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TODAY IN SWITZERLAND

Today in Switzerland: A roundup of the latest news on Monday

Find out what's going on today in Switzerland with The Local's short roundup of the news.

Today in Switzerland: A roundup of the latest news on Monday
Customer service workers preferred to nap than answer phones. Photo by Andrea Piacquadio on Pexels.

Extended Covid certificate may come into force this week

Health Minister Alain Berset will announce the extension of the certificate on Wednesday, according to media reports.

This move would come after the Federal Council decided last week to delay the requirement to present the immunity pass to gain access to indoor areas of restaurants, bars, clubs, gyms and private parties. 

At that  time, the Federal Council opted for a ‘wait-and-see’ approach, hoping that the epidemiological situation in Switzerland would improve enough to make this measure unnecessary.

However, the number of cases has continued to climb in the past few days, and the intensive care units in a number of Swiss hospitals are now filled to capacity.

READ MORE: When will Switzerland decide whether to enforce the Covid certificate in restaurants?

Bern mulls privileging vaccinated people for hospital access

The canton of Bern is debating the possibility of giving vaccinated patients priority access to hospitals.

If the number of beds is limited, hospital officials will have to decide who will be placed in intensive care units and who will be turned away..

Guidelines issued by the Swiss Academy of Medical Sciences on triage of patients state that the highest priority should be given to those who have a good chance of recovering.

“Doctors will then treat first those who have the best chances of survival. It is more likely that they are people who have been vaccinated”, said Bern’s health director Pierre Alain Schnegg.

READ MORE: Covid-19: Switzerland now has most ICU patients in Europe

The wealthiest industries invest money in Swiss MPs

Lobbyists from various economic sectors have their interests represented in parliamentary committees through paid mandates, according to findings of a Swiss transparency platform Lobbywatch, which requires deputies to declare how much money they earn from lobbyists.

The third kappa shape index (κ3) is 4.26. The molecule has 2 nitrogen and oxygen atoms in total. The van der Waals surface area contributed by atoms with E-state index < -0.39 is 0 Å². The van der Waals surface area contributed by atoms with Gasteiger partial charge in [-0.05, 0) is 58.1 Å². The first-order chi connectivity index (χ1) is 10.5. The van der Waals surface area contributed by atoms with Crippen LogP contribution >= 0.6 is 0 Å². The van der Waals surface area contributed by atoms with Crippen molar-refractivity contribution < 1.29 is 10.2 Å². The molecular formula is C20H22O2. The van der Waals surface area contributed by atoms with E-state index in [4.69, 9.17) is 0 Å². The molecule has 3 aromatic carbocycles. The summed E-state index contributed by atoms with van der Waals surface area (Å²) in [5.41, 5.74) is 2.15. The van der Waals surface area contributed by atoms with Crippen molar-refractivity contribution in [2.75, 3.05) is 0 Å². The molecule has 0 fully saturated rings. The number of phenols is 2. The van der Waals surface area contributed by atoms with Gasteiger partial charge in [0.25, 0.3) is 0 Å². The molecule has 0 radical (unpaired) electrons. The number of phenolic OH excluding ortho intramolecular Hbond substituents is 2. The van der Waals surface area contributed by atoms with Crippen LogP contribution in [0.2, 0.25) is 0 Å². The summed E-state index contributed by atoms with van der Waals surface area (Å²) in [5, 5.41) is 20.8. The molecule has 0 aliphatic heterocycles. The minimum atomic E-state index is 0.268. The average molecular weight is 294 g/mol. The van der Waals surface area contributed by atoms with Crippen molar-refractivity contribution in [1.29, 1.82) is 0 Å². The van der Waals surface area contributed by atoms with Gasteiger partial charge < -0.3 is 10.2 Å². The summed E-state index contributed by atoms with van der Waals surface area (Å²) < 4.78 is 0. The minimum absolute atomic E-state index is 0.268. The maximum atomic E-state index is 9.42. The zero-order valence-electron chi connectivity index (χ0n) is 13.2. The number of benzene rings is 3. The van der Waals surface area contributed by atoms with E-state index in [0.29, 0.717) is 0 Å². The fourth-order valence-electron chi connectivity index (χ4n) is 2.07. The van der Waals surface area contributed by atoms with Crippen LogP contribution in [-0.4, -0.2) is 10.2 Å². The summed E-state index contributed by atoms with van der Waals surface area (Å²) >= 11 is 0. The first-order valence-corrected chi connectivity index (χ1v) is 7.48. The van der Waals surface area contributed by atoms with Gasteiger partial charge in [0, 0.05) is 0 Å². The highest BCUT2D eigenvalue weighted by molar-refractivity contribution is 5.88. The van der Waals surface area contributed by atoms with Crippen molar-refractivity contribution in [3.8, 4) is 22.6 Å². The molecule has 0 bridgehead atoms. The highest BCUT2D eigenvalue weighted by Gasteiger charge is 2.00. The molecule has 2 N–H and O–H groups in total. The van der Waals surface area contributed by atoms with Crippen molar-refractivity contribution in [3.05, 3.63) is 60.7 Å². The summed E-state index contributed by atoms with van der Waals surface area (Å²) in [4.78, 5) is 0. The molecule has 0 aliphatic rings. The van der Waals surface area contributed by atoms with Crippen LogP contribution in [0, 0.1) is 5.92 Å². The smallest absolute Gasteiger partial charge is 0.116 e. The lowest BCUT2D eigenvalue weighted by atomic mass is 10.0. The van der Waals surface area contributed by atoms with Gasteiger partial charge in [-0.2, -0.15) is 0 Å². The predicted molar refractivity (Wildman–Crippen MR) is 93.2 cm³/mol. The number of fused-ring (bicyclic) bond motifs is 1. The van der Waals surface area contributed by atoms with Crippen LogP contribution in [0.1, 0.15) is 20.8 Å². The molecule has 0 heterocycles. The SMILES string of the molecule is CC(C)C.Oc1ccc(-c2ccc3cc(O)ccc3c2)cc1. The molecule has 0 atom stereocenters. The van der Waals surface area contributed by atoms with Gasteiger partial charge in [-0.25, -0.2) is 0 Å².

The organisation found that health insurers are the most aggressive in trying to influence lawmakers’ decisions. Lobbywatch found 25 links between these companies and the health commissions of both branches of the legislature.

Banks, pharmaceutical companies, as well as lobbyists representing agricultural interests, are also active in the parliament, Lobbywatch found.  

Post Office employees caught cheating while teleworking

Some employees of  Swiss Post’s customer service department who work from home have reportedly been taking long breaks or napping during their regular working hours.

“The manager noticed that some employees were locking themselves into the system in phases so that they no longer had to take customer calls” but had “some peace and quiet”, according to spokesperson Denise Birchler.

This is not the only case of employees of a Swiss company found to be breaking the rules while working from home.

Swiss Federal Railways (SBB) recently discovered that many of its employees worked from abroad, including in far-away places such as Vladivostok, a Russian port city on the Sea of Japan.

Apparently, this particular employee “regularly logged into the SBB system and received Swiss wages, while sitting on the other end of the world”. SBB rules require home office workers to be in the same geographical location as the employer.

Swiss economy is recovering from second Covid slump 

Swiss GDP grew by 1.8 percent between April and June of this year after contracting 0.4 percent in the first three months of 2021, according to new data from the Federal Statistical Office (FSO).